Interview by Makeda Cox
A multi-talented interdisciplinary artist, Charlotte Haywood works in a variety of mediums, from installation and textiles to sculpture, stage, film and television. She currently serves as set and costume designer for NORPA’s show Wildskin, a dark road-trip tale with an all-female cast …
Makeda. Wildskin draws upon the Australian bush horror genre. How would you define bush horror and what are some of its conventions?
Charlotte. For me, bush horror really taps into ideas of the Australian Gothic — that’s a thing that’s been around with us for probably a century with the likes of things like Picnic at Hanging Rock. I think it’s a genre within Australian cinema and storytelling that has come from Australian Gothic and evolved into this idea of bush horror. What that really means for me, I suppose, is creating a psychological space. It’s about ideas that play with the vastness of the mind and the Australian landscape and ideas of fear and belonging and Other … In the nighttime, when it’s dark in the bush, your imagination runs wild.
Makeda. What is the link between the female performers and the animal skins they wear?
Charlotte. In designing Wildskin and looking at the narrative there, we’re using ideas around assemblage. In that sense, when we look at the skins, we’re using the skins on the female form to create a sense of wildness, a sense of going back to nature, a sense of connecting with the idea of nature and fury and nurturing. The skins give her that pathway back to nature. And in saying that, back to her own self. But there’s also a lot of layering. We start with this idea of there’s always a base costume or a base set-piece, but we’re able to assemble and add alternate skins or narratives or motives on top of that. In it being female, I suppose for me, the link between being wild and female, or nature and female, is really harnessing those motives of nurturing and fury — the ability to destroy and create at the same time, which both women and nature have.
Makeda. Set design — mise-en-scène — is a crucial if perhaps often overlooked component of dramatic storytelling. How can set design affect an audience?
Charlotte. In this piece particularly, Wildskin is very collaborative. It’s a devised piece between the performers and the directors and writers and myself as designer. For me, in working with such great physical performers, you have the ability to transform their bodies into various forms and assemblages … What I really wanted to be able to do was to play with the aperture of the psyche for the audience and for the characters themselves. It’s really about creating a psychological space and how I can do that with set design. How do I create ambiguity which really taps into that genre of bush horror? So it’s almost allowing the audience to fill in a lot of the gaps … this psychological space, this infinite space … and how can I allow the audience as well as the characters onstage to inhabit this space, and explore it? It’s really about creating the void. And in creating that void I need to be able to give certain pointers or signals that place the audience and the characters in certain settings. The work itself is quite existential in a sense, because it really is about a metamorphosis, as it were. And sometimes those metamorphoses don’t take place in the physical world but in the psychological world.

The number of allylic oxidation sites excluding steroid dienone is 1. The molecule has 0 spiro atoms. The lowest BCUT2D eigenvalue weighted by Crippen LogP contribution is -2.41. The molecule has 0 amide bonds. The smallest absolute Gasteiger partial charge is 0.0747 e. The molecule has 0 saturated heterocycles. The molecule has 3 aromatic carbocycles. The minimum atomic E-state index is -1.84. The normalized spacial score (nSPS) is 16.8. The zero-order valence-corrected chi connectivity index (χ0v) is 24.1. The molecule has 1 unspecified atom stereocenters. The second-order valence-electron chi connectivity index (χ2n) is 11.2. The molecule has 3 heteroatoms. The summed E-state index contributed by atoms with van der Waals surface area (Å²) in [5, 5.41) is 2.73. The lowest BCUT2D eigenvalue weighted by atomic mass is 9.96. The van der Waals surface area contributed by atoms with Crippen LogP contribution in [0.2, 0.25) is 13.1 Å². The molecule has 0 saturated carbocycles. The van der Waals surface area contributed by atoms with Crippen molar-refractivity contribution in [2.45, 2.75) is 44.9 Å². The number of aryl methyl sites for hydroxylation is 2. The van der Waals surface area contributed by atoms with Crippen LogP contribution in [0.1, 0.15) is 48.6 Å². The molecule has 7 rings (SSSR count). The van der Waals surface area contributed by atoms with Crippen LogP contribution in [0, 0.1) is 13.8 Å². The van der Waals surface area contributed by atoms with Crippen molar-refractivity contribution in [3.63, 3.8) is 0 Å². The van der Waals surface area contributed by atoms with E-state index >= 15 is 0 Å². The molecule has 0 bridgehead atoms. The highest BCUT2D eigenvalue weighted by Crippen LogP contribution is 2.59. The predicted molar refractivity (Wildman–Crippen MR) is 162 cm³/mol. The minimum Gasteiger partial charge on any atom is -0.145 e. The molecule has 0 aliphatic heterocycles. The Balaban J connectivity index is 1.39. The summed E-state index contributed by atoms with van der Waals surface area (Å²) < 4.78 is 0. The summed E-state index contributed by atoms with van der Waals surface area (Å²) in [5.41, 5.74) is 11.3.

Makeda. How long have you been contributing to NORPA, and what do you find most satisfying about your work?
Charlotte. I think I’ve been working on and off with NORPA for a year or two. What I love about working with NORPA is the collaborative nature there. Also, the works they’re producing are very experimental, in that they combine a lot of physical theatre with traditional theatre. But also, there’s a lot of new works coming out of there. That’s really exciting for a regional place. Those stories are being told from a regional centre in Australia, and they’re new stories, they’re old stories, but at the end of the day I think they’re really collaborative and experimental so that makes it really exciting. As a designer but also as a visual artist, being able to help tell these stories … in my art practice itself, I look to really uncover stories or narratives. Working in theatre, working at NORPA, it’s exciting, because it’s the telling of stories.